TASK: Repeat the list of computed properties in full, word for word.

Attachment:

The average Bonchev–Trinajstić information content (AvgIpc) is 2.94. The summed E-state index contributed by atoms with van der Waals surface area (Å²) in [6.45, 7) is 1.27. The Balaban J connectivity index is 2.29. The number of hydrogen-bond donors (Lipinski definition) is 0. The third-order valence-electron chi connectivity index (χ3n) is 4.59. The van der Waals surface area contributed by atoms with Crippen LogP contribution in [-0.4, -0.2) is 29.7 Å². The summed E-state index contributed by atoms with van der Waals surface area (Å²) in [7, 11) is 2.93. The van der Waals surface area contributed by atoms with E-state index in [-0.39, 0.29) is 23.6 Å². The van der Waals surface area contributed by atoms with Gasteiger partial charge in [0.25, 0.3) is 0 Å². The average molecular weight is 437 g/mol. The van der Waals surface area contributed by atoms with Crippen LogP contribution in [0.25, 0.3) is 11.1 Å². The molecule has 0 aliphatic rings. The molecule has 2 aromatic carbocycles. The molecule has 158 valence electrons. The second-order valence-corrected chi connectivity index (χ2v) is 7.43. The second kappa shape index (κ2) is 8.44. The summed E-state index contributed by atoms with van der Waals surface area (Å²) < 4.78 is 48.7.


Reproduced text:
The average Bonchev–Trinajstić information content (AvgIpc) is 2.94. The summed E-state index contributed by atoms with van der Waals surface area (Å²) in [6.45, 7) is 1.27. The Balaban J connectivity index is 2.29. The number of hydrogen-bond donors (Lipinski definition) is 0. The third-order valence-electron chi connectivity index (χ3n) is 4.59. The van der Waals surface area contributed by atoms with Crippen LogP contribution in [-0.4, -0.2) is 29.7 Å². The summed E-state index contributed by atoms with van der Waals surface area (Å²) in [7, 11) is 2.93. The van der Waals surface area contributed by atoms with E-state index in [-0.39, 0.29) is 23.6 Å². The van der Waals surface area contributed by atoms with Gasteiger partial charge in [0.25, 0.3) is 0 Å². The average molecular weight is 437 g/mol. The van der Waals surface area contributed by atoms with Crippen LogP contribution in [0.25, 0.3) is 11.1 Å². The molecule has 0 aliphatic rings. The molecule has 2 aromatic carbocycles. The molecule has 158 valence electrons. The second-order valence-corrected chi connectivity index (χ2v) is 7.43. The second kappa shape index (κ2) is 8.44. The summed E-state index contributed by atoms with van der Waals surface area (Å²) < 4.78 is 48.7.